Doing business in Ukraine and what Norwegian businesses need to know when employing Ukrainian labour was on the agenda at NUCC’s and KPMG Norway’s networking meeting in Oslo February 5th.
Networking meeting was opened with words of greetings by Ambassador of Ukraine to Norway, Mr Viacheslav Yatsiuk.
– I can’t help pointing out that it is quite a powerful signal that KPMG decided to become a cosponsor of this event. KPMG is widely renowned for its strong skills in identifying future successes – so this already gives us good reasons to conclude that the Ukrainian-Norwegian trade and investment cooperation has a very promising future, said the Ambassador.
Although current levels of bilateral trade between Norway and Ukraine are modest, there are according to the Ambassador good reasons to be confident about the future. One of the reason which the Ambassador pointed at, is that our economies are complementary and mutually reinforcing: Norway is an open, modern and well-functioning economy, has advanced technologies, especially in the sphere of renewable energy, is a net importer of agricultural products, and have important financial reserves.
Ukraine’s fast-growing consumer market, comprehensive modernization of many traditional branches of the Ukrainian economy, its Europe’s fastest growing ICT sphere, the importance of its agricultural sector, its highly-educated population, its geographical proximity and low costs of production, engage more and more Norwegian companies to consider Ukraine as a new promising opportunity. You can hear the Ambassadors speech here.
Former Counsellor at the Norwegian Embassy in Kyiv, Mr Richard Scarborough, pointed out the change in the attitude towards corruption was one of the changes he experienced in the Ukrainian society during his time as Counsellor from 2014 to 2016. Mr Scarborough used the introduction of mandatory declaration of public officials’ property and income as a remarkable example of the ongoing process of increased transparency in Ukraine. He said that he is a big fan of Ukrainian civil society. Civil society in Ukraine has according to Mr Scarborough a remarkable talent pool and shows strong commitment and engagement of young people. You can see Mr Scarborough’s speech here.
Mr Kjartan Pedersen, managing director, and Ms Linda Skjold Oksnes, project manager in NUCC, gave an update on the development and status of the Norwegian-Ukrainian bilateral trade in goods and services. Mr Pedersen presented numbers on the balance of trade between Norway and Ukraine, based on import numbers from Statistics Norway and State Statistics Service of Ukraine. After a decline from 2012, Mr. Pedersen, showed that the total value of trade in goods rose in 2016.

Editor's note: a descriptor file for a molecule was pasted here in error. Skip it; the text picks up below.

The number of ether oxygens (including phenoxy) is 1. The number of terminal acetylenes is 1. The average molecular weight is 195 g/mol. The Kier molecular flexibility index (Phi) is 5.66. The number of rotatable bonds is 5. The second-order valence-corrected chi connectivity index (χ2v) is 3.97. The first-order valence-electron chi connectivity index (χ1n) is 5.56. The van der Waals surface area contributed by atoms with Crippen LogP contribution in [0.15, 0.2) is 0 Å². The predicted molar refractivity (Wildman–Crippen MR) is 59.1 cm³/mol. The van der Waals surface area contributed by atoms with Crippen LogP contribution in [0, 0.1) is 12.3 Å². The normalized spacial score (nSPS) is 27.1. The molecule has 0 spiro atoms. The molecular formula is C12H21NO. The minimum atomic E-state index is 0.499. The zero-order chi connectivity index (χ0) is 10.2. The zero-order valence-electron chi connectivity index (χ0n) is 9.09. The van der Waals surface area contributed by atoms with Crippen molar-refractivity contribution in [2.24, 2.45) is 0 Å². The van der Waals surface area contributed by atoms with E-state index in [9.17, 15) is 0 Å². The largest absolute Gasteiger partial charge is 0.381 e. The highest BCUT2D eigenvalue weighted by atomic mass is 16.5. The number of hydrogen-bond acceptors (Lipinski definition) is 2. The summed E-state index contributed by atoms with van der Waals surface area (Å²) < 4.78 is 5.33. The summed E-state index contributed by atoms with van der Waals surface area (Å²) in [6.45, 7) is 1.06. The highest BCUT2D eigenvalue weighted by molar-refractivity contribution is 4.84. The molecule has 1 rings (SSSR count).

Services is an important part of the Norwegian-Ukrainian bilateral trade. Services constitute according to Ms Oksnes half of Norway’s main land export. Maritime and offshore services, but also consultancy and ICT are important. In Ukraine ICT is the third largest export sector. Ms. Oksnes referred to numbers from State Statistics Service of Ukraine, which shows that services constituted 60 percent of Ukraine’s export to Norway in 2015.
Seafood is the major export item from Norway to Ukraine, said Roman Pankov, business controller in Pelagia, a leading producer of pelagic fish. Pelagia is according to Mr Pankov one of the main exporters providing 50 percent of the Norwegian fish export to Ukraine. Mr Pankov showed that Norwegian fish export to Ukraine has been falling since 2010, but showed positive growth in 2016. Mr. Pankov expects the market to improve in the future as the Norwegian quota for relevant fish species increase and the Ukrainian market pick up.
Mr Pankov also shared another success story. He was one of 20 talented young Norwegian and Ukrainian entrepreneurs, who took part in NUCCs Young Entrepreneur program. You can read more about this year’s program here.
It was one of the memorable events in 2016, said Mr Pankov. The participants in the program are divided into groups and are together solving real business cases. In that way, they gain first-hand experience with doing business in Norway and Ukraine.